Please note that we use safety arrows designed for live action role-play. We'll instruct in how to use a bow and what's permitted and what's forbidden to do with them. We'll train how to stand, nock the arrow, draw and loose it, and finally how to aim. Once everyone is able to do this responsibly we can shoot at targets, and perhaps after one-another in the bow-version of line formation battle or gnome war.
This is a team-based game. The rules are:
• You'll die if hit 3 times.
• If you hit eachother at the same time, it counts - even if it's the third hit for both opponents.
• Upon death you must go to one of the event leaders (told who before the game starts.)
• Each team has a base where they must keep their own flag.
• The flag must be clearly accessible so the opponents can see it once they get to the base.
• The flag must not be fastened, e.g. bound to somethin or wedged in someplace.
• The flag must not be somewhere overtly hazardous. Meaning, not in a briar patch, amongst stinging nettles on a slippery surface or near large rocks.
• If one team has both flags at their own base, they'll gain a point.
• If you die while carrying the flag, you put it down where you die.
• If you're carrying the flag otherwise, you may pass it on to a team-mate. Lika a baton at relay-race, it's given, never thrown.
• It is not just permitted to run with the enemy flag, it's recommended.
The two teams line up across from one-another with a fair distance. They have a brief moment to discuss tactics, and will then line up shoulder ro shoulder, parallel to the enemy.
• The team with anyone left alive at the end wins the round.
• Once again, if hit for the third time, you die and leave the area, keeping your hands up so noone is in doubt that you're dead.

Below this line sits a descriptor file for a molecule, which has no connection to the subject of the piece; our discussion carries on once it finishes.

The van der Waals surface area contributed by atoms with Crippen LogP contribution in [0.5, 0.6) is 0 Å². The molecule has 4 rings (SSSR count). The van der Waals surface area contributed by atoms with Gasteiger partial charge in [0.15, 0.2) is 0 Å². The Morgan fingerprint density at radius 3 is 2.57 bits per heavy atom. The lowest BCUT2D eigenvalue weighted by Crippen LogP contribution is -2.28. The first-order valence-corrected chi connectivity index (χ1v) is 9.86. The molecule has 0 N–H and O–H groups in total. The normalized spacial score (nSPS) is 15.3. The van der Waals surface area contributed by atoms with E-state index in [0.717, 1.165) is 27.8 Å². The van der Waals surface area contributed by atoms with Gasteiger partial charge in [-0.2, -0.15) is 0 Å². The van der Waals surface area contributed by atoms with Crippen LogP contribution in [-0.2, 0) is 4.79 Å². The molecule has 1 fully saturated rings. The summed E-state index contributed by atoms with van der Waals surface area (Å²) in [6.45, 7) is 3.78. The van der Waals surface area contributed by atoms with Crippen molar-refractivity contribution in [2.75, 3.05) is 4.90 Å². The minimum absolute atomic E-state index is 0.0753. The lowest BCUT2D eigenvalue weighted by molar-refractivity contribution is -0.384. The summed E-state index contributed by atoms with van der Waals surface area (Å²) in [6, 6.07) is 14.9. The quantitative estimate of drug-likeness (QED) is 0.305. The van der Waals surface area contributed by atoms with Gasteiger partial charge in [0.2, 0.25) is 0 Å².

• If hitting each-other at the same time, like above, it still counts, even if's the last two standing and their last time to be hit.
The teams are divided a little differently. One is appointed king/queen - most often the one who's birthday it is. The king may then select a small group og guards. The rest are bandits that are out to kill the king before he can reach his destination. The king and his entourage starts in one area of the game zone, and will have to reach another location - and as the only player, the king may not run.
• The king dies on the 3rd hit.
• Bandits die on the 5th hit.
• Guardsmen die at the 10th hit.
This is only playable where the terrain lends itself to it, as it requires a physical obstacle. One team must prevent the other from coming through this natural bottleneck.
Both teams have a base near by, and like with capture the flag, third time hit means dead, and one of us must be sought out before resuming the game.
Each team has a base and must conquer a predefined place. They must then defend the location, keeping the other team from taking over. The team that has held the location for the longest after a 10 minute round, wins the round.
To declare the location for captured, on of the players must sit at the place.
Same life/death rules as in capture the flag.